Story Of African Slave Trade Not Fully Told

Prof.Jane Naana Opoku Agyemang,Minister of Education (1)The Minster of Education, Professor Jane Naana Opoku Agyemang, has suggested that the story of African slavery be taught in all disciplines in academics.

This, she said would make the current and future generations appreciate the role their fore-fathers had played in the current freedom and independence, being enjoyed on the continent.

Speaking at panel discussion held in Accra, last week to mark the 20th anniversary celebration of the Slave Route Project, Prof. Agyeman remarked that the story and history of African slavery had not been fully told.

She said the story and history of the slave trade thought in academia was incomplete since the victims of the slavery had been omitted.

“The true history of slavery in Africa, prepares an individual’s mindset to believe that certain situations in one’s life can be halted by him or her alone, hence the need for it to be taught at the basic level of education” she said.

Prof Agyemang mentioned the legacy of resistance and triumph as a hall mark of slavery in Africa which needed to be celebrated, adding that “there are people who are actually living with the experience of slavery and their voices must be heard”.

The 20th anniversary celebration of the Slave Route Project was organised by the Ministry of Foreign Affairs, United Nations Educational, Scientific and Cultural Organization (UNESCO), and the Institute of African Studies.

The programme served as a platform for discussant to dialogue on more effective ways to break the silence of slave trade and find better ways of telling the story.

The Slave Route initiative that was officially launched in 1994 in Ouidah, Benin.

It is rooted in the mandate of the Organisation which believes that ignorance or concealment of major historical events constitutes an obstacle to mutual understanding, reconciliation and cooperation among peoples.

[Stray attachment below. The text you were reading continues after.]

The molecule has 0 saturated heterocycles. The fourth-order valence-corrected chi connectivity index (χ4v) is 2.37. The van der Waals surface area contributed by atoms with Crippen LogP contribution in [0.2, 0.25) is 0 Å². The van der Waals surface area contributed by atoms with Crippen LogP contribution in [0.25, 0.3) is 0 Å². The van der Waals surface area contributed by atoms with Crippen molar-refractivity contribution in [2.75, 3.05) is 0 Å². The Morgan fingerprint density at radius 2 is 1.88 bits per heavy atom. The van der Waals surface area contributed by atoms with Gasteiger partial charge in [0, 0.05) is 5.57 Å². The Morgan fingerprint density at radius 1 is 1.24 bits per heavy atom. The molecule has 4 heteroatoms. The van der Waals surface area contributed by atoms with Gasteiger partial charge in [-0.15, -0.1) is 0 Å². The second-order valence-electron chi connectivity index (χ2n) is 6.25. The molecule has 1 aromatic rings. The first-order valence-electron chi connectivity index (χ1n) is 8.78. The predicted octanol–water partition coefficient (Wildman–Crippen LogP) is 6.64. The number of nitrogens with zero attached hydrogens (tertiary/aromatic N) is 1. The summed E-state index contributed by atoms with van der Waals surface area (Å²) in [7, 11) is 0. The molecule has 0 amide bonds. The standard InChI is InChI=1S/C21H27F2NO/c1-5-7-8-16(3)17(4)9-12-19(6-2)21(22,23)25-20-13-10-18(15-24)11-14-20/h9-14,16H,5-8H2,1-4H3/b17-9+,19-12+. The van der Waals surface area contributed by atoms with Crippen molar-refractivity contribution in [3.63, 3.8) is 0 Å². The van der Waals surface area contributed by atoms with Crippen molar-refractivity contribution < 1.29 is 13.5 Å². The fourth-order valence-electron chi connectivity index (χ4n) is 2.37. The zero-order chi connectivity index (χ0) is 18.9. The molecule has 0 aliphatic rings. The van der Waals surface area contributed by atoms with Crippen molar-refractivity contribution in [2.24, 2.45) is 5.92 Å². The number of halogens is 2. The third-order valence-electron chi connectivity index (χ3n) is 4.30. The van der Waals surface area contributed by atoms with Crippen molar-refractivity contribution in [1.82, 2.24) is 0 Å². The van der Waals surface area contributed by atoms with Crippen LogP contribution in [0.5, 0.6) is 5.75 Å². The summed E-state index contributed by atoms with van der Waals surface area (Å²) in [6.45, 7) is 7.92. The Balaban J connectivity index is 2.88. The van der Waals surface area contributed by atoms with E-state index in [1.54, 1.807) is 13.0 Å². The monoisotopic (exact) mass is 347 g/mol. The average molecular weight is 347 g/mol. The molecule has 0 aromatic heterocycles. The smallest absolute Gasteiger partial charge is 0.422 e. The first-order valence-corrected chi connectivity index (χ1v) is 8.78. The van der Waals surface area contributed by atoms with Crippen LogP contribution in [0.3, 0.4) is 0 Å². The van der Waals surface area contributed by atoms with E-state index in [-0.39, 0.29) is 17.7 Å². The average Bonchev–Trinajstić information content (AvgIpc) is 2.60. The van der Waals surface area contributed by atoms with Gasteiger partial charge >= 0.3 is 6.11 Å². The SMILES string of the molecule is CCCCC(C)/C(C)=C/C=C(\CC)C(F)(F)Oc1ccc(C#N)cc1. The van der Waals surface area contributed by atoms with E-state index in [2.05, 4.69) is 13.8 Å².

The project seeks to break the silence surrounding the slave trade and slavery that has affected all continents and caused great upheavals that have shaped our modern societies

The project is expected to enhance the understanding of diverse histories and heritages stemming from the global slavery tragedy.

The Slave Route Project further objects to assist in providing a better understanding of the causes, forms of operation, issues and consequences of slavery in the

Ms. Mojisola Okuribido- Seriki, UNESCO’s Regional Advisor was of the view that the essence of slave Route Project, meant having a shared vision of a common heritage and acting together as one people to make history and memories for the past, and serve as a powerful; source of inspiration for future generations.

She disclosed that members of the International Scientific Committee were developing a collective volume of 22 articles entitled Slave Trades: Slavery and Abolitions: multiple perspectives.

The Minister of Tourism, Culture and Creative Arts, Mrs. Elizabeth Ofosu- Adjare, who also spoke at the forum, said it was necessary to inculcate among young people a deep appreciation of the consequences of slavery.

She expressed the view that the education processes would also contribute to the redressing of the academic imbalance that exists in respect of teaching and learning of the African slavery history and process.

By Linda Aryeetey


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